Today was a full day at the ELCA Youth Gathering!We started the morning by taking the train to the NRG Center.Once we arrived, we grabbed some food and hung out in the Interactive Center.And guess who I got to chat with for a while: Kalleb Miller (former E.C.T. Youth who is at the ELCA Youth Gathering as a representative for his college Valparaiso). It’s such a gift to be able to see youth grow into the people they are as young adults!Several of our youth took this time to prepare for the rally and march they would lead later that day in response to the family separations and family detentions.Since today was Synod Day, we gathered with the ELCA Metro-Chicago Synod for worship, fun bonding activities, and small group discussions.There, the ELCA Metro-Chicago Synod Bishop Wayne Miller preached about the woman at the well, who was isolated and shunned and yet Jesus appeared to her and showed up for her. This woman was a witness to his radical love.But this woman was not the kind of witness who just sees something take place but doesn’t do anything in response. Bishop Miller explained that being the kind of witnesses of Christ’s love that we are called to is not that easy.
He said: “We don’t remember the woman because of what she saw or heard. We remember her because of what she did.”Bishop Miller explained that the kind of witnesses we are called to be are those who don’t just see and hear things. Rather, we are called to be witnesses who respond to the injustices we see in the world and who speak out and take a stand.When we take the risks of being witnesses working for justice for all people, change can happen.The theme for Synod Day is “We Belong Together,” which seems like no coincidence, given that the National Families Belong Together day of action is June 30. So immediately after the synod day worship, our E.C.T. Youth and a few other youth invited the synod to be witnesses of God’s radical love and justice by speaking out and taking a stand against the separation of families and detainment of families at the border. We belong together! Families Belong together and in community (not in detention centers!)First, Ngbarazere and a youth from another church asked the synod to call their legislators and then to participate in a few action stations (put on a yellow Families Belong Together wristband and share one with someone they meet that day, decorate cards for children in detention centers, sign letters to legislators, and participate in a social media campaign.)Following the action stations, the group gathered together for a picture with Bishop Miller…And then we prayed with our feet by going on a short march, which was led by the processional cross.We ended in front of a statue of a family being reunited.Several of our E.C.T. youth spoke and/or led chants and songs during the rally, including Melanie, Xanath, Jenny, Maku, Johnny, and Ngbarazere.And Melanie and Xanath were interviewed by Telemundo and Houston Chronicle.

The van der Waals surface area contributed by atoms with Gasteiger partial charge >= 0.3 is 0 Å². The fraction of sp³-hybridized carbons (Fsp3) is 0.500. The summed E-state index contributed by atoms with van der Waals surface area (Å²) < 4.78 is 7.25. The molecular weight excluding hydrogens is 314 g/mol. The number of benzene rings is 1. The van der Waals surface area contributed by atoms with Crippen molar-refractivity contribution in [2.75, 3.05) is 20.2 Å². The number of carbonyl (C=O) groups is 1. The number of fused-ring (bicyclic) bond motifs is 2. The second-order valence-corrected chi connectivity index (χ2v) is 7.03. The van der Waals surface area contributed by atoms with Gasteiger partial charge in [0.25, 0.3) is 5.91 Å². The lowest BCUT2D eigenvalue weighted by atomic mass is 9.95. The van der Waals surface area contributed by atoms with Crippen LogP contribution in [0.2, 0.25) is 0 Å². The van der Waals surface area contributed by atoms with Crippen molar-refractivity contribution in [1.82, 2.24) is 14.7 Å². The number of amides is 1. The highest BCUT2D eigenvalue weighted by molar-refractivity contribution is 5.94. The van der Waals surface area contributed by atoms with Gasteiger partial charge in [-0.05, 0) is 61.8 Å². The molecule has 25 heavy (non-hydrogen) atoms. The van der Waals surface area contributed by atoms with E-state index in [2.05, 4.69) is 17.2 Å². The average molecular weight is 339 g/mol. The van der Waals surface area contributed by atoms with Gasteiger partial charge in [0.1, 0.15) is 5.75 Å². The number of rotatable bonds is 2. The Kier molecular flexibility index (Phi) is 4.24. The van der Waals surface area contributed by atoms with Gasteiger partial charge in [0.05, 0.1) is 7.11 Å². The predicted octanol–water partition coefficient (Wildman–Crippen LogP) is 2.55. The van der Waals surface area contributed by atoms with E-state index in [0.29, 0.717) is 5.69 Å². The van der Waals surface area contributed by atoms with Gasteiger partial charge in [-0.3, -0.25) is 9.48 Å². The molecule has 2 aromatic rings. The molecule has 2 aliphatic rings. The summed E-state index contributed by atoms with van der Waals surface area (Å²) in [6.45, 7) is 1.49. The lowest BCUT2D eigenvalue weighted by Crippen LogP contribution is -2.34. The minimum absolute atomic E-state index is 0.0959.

Houston Press also picked up the story and published:
1. Slideshow with 40 pictures featuring ECT and other Chicago area Youth found here.
2. This article quoting two ECT youth (who were key leaders/speakers/chanters/singers in the rally and march) found here.
These youth did an incredible job and truly were bold witnesses proclaiming the good news of God’s love for ALL people! This is what it means to be the Church: the body of Christ.
I am sooo incredibly proud of all our youth for showing up and bearing witness, leading us in what Jesus said is the greatest commandment- loving God and loving our neighbor – and showing us what it means to live out our call to seek justice, love mercy, and walk humbly with God! In times such as these, it is these youth who inspire me, teach me, and give me hope that we will indeed have a better world!God’s Love Changes Everything! This Changes Everything!
After the rally, we ate, chilled a bit in the interactive center, and then headed to our mass gathering with 30,000 ELCA youth and leaders in the NRG Stadium.The theme for the night was God’s Love Changes Everything. We heard from Rev. Aaron Fuller, ELCA pastor and command chaplain, who said:”Life is hard, but we shouldn’t have to do it alone. It is because of the people who have shown me love, that I experience God’s love…
We all know that people in our world need us to walk alongside them. They don’t need us to try to fix their problems. They just need us to love them.We love people so they will know their lives are a gift, so they know that their lives matter, and so they know that they are not alone.God’s love moves us past our fears and prejudices.”We were reminded by Deacon Erin Power that in times like these, people (including us) need to hear over and over and over again: “you belong here.”
And we heard from Marlon Hall that:
“You were born to make an indelible mark on the world that no one else can make. You do this by the love of God.God’s loves can grow up from the ashes of our burnt expectations.”We were also led in some incredible worship.placeholder://After our mass gathering, we took the train home and ended our night checking in with each other about our day.And of course there was some fun during free time at the hotel:We are looking to forward to what tomorrow brings us!
Today was our last day at the Multicultural Youth Leadership Event.
After breakfast, we packed our bags and headed to our closing worship.